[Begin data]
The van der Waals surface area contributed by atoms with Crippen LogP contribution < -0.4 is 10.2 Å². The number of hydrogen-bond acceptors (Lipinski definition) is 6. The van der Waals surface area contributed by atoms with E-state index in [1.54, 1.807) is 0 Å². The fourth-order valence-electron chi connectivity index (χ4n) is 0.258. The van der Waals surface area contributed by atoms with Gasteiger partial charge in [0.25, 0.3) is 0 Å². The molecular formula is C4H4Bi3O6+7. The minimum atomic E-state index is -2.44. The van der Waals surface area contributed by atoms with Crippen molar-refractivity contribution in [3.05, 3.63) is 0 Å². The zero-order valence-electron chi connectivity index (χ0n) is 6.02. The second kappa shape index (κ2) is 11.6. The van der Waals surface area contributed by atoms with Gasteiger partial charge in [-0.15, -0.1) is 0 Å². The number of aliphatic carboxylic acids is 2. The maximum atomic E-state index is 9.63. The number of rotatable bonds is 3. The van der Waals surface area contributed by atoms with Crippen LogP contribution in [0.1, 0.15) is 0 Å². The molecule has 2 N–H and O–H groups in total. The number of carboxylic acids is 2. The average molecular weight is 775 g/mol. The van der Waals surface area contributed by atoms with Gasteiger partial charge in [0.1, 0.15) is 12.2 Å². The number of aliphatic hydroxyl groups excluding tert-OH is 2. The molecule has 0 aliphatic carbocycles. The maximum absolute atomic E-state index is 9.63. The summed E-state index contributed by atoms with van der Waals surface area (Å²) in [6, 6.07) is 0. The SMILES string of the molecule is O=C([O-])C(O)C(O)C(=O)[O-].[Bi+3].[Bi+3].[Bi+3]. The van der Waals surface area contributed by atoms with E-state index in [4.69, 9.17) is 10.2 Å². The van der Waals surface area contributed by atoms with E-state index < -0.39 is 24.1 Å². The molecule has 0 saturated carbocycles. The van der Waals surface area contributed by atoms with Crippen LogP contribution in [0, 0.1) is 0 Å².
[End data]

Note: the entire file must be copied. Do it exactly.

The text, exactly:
The van der Waals surface area contributed by atoms with Crippen LogP contribution < -0.4 is 10.2 Å². The number of hydrogen-bond acceptors (Lipinski definition) is 6. The van der Waals surface area contributed by atoms with E-state index in [1.54, 1.807) is 0 Å². The fourth-order valence-electron chi connectivity index (χ4n) is 0.258. The van der Waals surface area contributed by atoms with Gasteiger partial charge in [0.25, 0.3) is 0 Å². The molecular formula is C4H4Bi3O6+7. The minimum atomic E-state index is -2.44. The van der Waals surface area contributed by atoms with Crippen molar-refractivity contribution in [3.05, 3.63) is 0 Å². The zero-order valence-electron chi connectivity index (χ0n) is 6.02. The second kappa shape index (κ2) is 11.6. The van der Waals surface area contributed by atoms with Gasteiger partial charge in [-0.15, -0.1) is 0 Å². The number of aliphatic carboxylic acids is 2. The maximum atomic E-state index is 9.63. The number of rotatable bonds is 3. The van der Waals surface area contributed by atoms with Crippen LogP contribution in [0.1, 0.15) is 0 Å². The molecule has 2 N–H and O–H groups in total. The number of carboxylic acids is 2. The average molecular weight is 775 g/mol. The van der Waals surface area contributed by atoms with Gasteiger partial charge in [0.1, 0.15) is 12.2 Å². The number of aliphatic hydroxyl groups excluding tert-OH is 2. The molecule has 0 aliphatic carbocycles. The maximum absolute atomic E-state index is 9.63. The summed E-state index contributed by atoms with van der Waals surface area (Å²) in [6, 6.07) is 0. The SMILES string of the molecule is O=C([O-])C(O)C(O)C(=O)[O-].[Bi+3].[Bi+3].[Bi+3]. The van der Waals surface area contributed by atoms with E-state index in [4.69, 9.17) is 10.2 Å². The van der Waals surface area contributed by atoms with E-state index < -0.39 is 24.1 Å². The molecule has 0 saturated carbocycles. The van der Waals surface area contributed by atoms with Crippen LogP contribution in [0, 0.1) is 0 Å².